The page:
Statement by an IMF Mission to BelizePress Release No. 12/443
November 15, 2012
An International Monetary Fund (IMF) mission lead by Mr. Gerardo Peraza, visited Belize from November 1-15 to conduct its yearly review of the country’s economy, in the context of the IMF’s Article IV consultations.1 Mr. Peraza released the following statement in Belmopan at the conclusion of the meetings today:
“Belize is experiencing an output rebound despite the decline in oil production. In 2012, real Gross Domestic Product (GDP) growth is expected at 3.5−4 percent, led by a recovery from last year’s effects of weather-related damages in commodity exports as well as a recovery in tourism, and electricity generation. Inflation, which stood at 1.5 percent in January-August, has been easing as commodity prices pressures abate. The current account deficit is expected to narrow to 2.3 percent of GDP (down from 2.5 percent of GDP in 2011) thanks to higher inflows from tourism, lower repatriation of dividends by foreign companies operating in Belize, and higher remittances, despite a moderate widening of the trade deficit in goods. Preliminary fiscal data suggest that the government’s primary surplus target of 2 percent of GDP is within reach, but will require a close monitoring of spending for the remainder of this fiscal year.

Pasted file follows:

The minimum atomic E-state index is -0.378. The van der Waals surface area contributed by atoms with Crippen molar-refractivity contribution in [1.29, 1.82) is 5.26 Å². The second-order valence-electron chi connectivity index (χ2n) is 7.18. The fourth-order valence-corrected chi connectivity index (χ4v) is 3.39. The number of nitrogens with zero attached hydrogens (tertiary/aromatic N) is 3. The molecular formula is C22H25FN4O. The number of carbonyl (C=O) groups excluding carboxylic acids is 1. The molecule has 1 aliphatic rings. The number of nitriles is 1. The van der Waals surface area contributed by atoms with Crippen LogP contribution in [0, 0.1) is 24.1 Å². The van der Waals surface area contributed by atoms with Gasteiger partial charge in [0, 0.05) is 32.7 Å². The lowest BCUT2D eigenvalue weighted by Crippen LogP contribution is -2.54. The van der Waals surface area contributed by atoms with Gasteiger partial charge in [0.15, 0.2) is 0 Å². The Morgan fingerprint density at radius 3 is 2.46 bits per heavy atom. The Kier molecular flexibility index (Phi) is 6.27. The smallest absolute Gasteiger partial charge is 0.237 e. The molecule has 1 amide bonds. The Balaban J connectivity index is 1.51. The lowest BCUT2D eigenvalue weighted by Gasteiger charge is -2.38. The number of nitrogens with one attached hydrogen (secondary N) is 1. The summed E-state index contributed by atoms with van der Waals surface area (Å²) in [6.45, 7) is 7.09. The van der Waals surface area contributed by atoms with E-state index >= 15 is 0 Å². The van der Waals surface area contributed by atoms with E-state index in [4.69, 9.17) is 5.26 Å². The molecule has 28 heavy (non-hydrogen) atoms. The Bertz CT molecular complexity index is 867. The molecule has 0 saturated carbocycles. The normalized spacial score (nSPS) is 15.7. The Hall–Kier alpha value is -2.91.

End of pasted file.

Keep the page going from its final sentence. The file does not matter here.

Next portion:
“In light of ongoing negotiations with bondholders on the restructuring of the “super-bond”, further discussions with the authorities are required to complete this year’s Article IV consultations. Talks are expected to resume in the near future. Discussions so far have been focused on fiscal sustainability, external stability, and policies to enhance the financial sector resilience. In parallel with the Article IV consultations, a technical assistance mission assessed the current framework for debt management and helped the authorities build relevant institutional capacity.
“The mission would like to thank the Belizean government officials as well as political opposition, private sector and labor union representatives, with whom it had the privilege of exchanging views, for their excellent collaboration.”1 Under Article IV of the IMF's Articles of Agreement, the IMF holds bilateral discussions with members, usually every year. A staff team visits the country or territory, collects economic and financial information, and discusses with officials the country's economic developments and policies. On return to headquarters, the staff prepares a report, which forms the basis for discussion by the Executive Board.